The Walkers’ Life...a Love Story
Jimmy and Jill Walker, like their brainchild Best of Barbados shops, have been household names in Barbados for more than 50 years, and to paraphrase a popular folk song: “The name gone abroad!”
I’ve called this ‘double bio’ a love story, because it’s a story of two like-minded, creative, conscientious, hard-working, adventurous people, who met by chance 4,000 miles from their British homes; who fell in love with each other; who fell in love with the Caribbean; who fell in love with Barbados; and who fell in love with working together, and with loyal teams and loyal family for the good of Barbados.
Jimmy was a Scottish architect, on contract in Guyana, (British Guiana) as Chief Architect to the government. Jill was a brilliant young artist, establishing a reputation in London both as theatre designer and portrait painter, but her spirit of adventure led her to buy a one-way ticket on a freighter to Guyana in 1955 to visit a friend. Little did she know she would meet the love of her life on the very first night she arrived! To cut a long story short, Jimmy was seconded to Barbados after Hurricane Janet’s blow of September 22nd to help our government to design and build low-income housing for the thousands who lost their homes. Jill followed, they married, and the rest is history!
Jimmy’s love for architecture has always been foremost, and his designs covered the spectrum of local government housing schemes of the fifties to Sandy Lane Hotel and villas. He restored Byde Mill Plantation and its mill wall as his home. He advised many, pro bono, and as an early and long-standing member of the Barbados National Trust, serving as first vice president, he made a huge contribution to the preservation of our historic built treasures. And when I began to study our historic buildings his opinions were extremely helpful.
Meanwhile, Jill was making a big name as an artist, and in spite of her skill as a portrait painter, illustrator and landscape painter, she developed a passion for Barbadian vernacular architecture. Her creativity and versatility knew no bounds, and eventually Jimmy realized that there was a huge opportunity to market Jill’s work. And so he gave up his architectural practice and they opened their first shop at Sandpiper Inn, on November 14th, 1975. The late Oscar Davis, a true friend of Barbados, suggested the name Best of Barbados. They never looked back, and today Chris Trew and wife Sue (nee Walker) run the business side and painting and designing side respectively, from the old sugar boiling house at Welches House, which was bought from Sir Frank Worrell in 1966. But there’s no better way of telling the fabulous story of Jimmy and Jill Walker than by referring to the amazing, sumptuously illustrated, beautiful book Jill Walker’s Barbados, subtitled 50 years of Barbadian Life recorded in Jill’s Drawings and Paintings.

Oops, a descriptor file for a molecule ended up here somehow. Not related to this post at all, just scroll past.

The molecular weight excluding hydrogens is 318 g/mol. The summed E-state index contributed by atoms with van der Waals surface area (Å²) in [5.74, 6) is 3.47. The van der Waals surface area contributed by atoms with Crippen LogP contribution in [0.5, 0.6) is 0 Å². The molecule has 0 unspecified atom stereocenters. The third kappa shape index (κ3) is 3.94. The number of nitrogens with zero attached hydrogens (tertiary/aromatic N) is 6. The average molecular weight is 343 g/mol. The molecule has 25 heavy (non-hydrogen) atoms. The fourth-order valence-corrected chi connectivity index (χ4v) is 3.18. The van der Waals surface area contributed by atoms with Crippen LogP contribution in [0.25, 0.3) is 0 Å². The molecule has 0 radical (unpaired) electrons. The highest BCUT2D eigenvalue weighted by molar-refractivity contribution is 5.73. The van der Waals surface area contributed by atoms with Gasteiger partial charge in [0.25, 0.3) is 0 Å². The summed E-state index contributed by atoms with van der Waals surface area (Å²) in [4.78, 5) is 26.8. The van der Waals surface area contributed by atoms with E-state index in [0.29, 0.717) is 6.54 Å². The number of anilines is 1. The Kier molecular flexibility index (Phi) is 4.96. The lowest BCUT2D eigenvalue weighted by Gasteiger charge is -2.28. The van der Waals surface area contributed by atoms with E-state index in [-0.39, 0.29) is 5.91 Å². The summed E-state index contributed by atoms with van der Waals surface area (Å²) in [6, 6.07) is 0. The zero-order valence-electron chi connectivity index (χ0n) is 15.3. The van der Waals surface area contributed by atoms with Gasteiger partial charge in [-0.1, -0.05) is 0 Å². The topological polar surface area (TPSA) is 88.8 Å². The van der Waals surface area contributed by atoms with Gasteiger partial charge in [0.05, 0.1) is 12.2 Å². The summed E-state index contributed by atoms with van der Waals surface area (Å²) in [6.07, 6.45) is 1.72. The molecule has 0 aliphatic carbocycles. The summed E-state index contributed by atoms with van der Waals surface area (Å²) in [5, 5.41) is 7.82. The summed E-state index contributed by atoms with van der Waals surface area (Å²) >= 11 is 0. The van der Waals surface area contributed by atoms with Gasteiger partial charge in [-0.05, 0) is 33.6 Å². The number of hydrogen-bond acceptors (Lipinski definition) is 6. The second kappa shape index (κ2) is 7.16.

I wrote at the time: “I consider this book to be ONE OF THE VERY FINEST BOOKS EVER PRODUCED IN OR ABOUT BARBADOS, and it can be classified under any of three EDUCATIONAL categories, which it combines wonderfully in a single volume: ART, ARCHITECTURE, AUTOBIOGRAPHY OF AN ARTIST.
Firstly, Mrs. Walker is one of the truly outstanding artists living and working in Barbados and her work has been dedicated to the accurate documentation of Barbadian buildings, landscape and life. Her best-known work provides the most extensive and invaluable archival documentation of the architecture of Barbados ever carried out, surpassing the only other ‘collections’, of the artist Mr. Virgil Broodhagen and one of my own books, and it is all included in this book. Many of the buildings seen here are tragically demolished, and these are therefore the only records for posterity of lost treasures and soon to be lost treasures of our patrimony.
Secondly, her other, significant artworks are in private collections and not available for study, and therefore this book does a singular service in making this outstanding, ‘hidden’ work available to artists and students in Barbados and the wider Caribbean in particular.
Thirdly, the autobiography of any famous artist, writer, playwright or significant creator is automatically a work of scholarly interest. Mrs. Walker’s fame extends far beyond Barbados and is beyond dispute.”
It is one of the ten books I would take with me on a desert island, and it tells a wonderful love story!
Written by: By Senator Professor Emeritus Sir Henry Fraser from 2016 edition of the Ins and Outs of Barbados